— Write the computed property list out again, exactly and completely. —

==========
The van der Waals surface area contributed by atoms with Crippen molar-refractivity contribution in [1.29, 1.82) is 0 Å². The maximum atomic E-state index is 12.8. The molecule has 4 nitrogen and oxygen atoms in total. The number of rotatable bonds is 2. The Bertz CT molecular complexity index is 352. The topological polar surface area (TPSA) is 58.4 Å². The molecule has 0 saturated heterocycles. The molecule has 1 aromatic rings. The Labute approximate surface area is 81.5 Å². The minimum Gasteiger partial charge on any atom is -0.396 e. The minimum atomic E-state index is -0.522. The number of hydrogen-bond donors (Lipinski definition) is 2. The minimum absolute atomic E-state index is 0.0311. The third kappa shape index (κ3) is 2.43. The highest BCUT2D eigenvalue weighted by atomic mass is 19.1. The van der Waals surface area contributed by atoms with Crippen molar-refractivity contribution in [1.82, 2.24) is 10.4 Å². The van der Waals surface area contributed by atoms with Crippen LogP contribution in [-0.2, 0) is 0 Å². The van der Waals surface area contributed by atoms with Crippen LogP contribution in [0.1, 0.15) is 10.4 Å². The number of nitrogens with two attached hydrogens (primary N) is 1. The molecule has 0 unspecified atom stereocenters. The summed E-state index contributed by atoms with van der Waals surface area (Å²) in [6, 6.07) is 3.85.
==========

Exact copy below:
The van der Waals surface area contributed by atoms with Crippen molar-refractivity contribution in [1.29, 1.82) is 0 Å². The maximum atomic E-state index is 12.8. The molecule has 4 nitrogen and oxygen atoms in total. The number of rotatable bonds is 2. The Bertz CT molecular complexity index is 352. The topological polar surface area (TPSA) is 58.4 Å². The molecule has 0 saturated heterocycles. The molecule has 1 aromatic rings. The Labute approximate surface area is 81.5 Å². The minimum Gasteiger partial charge on any atom is -0.396 e. The minimum atomic E-state index is -0.522. The number of hydrogen-bond donors (Lipinski definition) is 2. The minimum absolute atomic E-state index is 0.0311. The third kappa shape index (κ3) is 2.43. The highest BCUT2D eigenvalue weighted by atomic mass is 19.1. The van der Waals surface area contributed by atoms with Crippen molar-refractivity contribution in [1.82, 2.24) is 10.4 Å². The van der Waals surface area contributed by atoms with Crippen LogP contribution in [-0.2, 0) is 0 Å². The van der Waals surface area contributed by atoms with Crippen LogP contribution in [0.1, 0.15) is 10.4 Å². The number of nitrogens with two attached hydrogens (primary N) is 1. The molecule has 0 unspecified atom stereocenters. The summed E-state index contributed by atoms with van der Waals surface area (Å²) in [6, 6.07) is 3.85.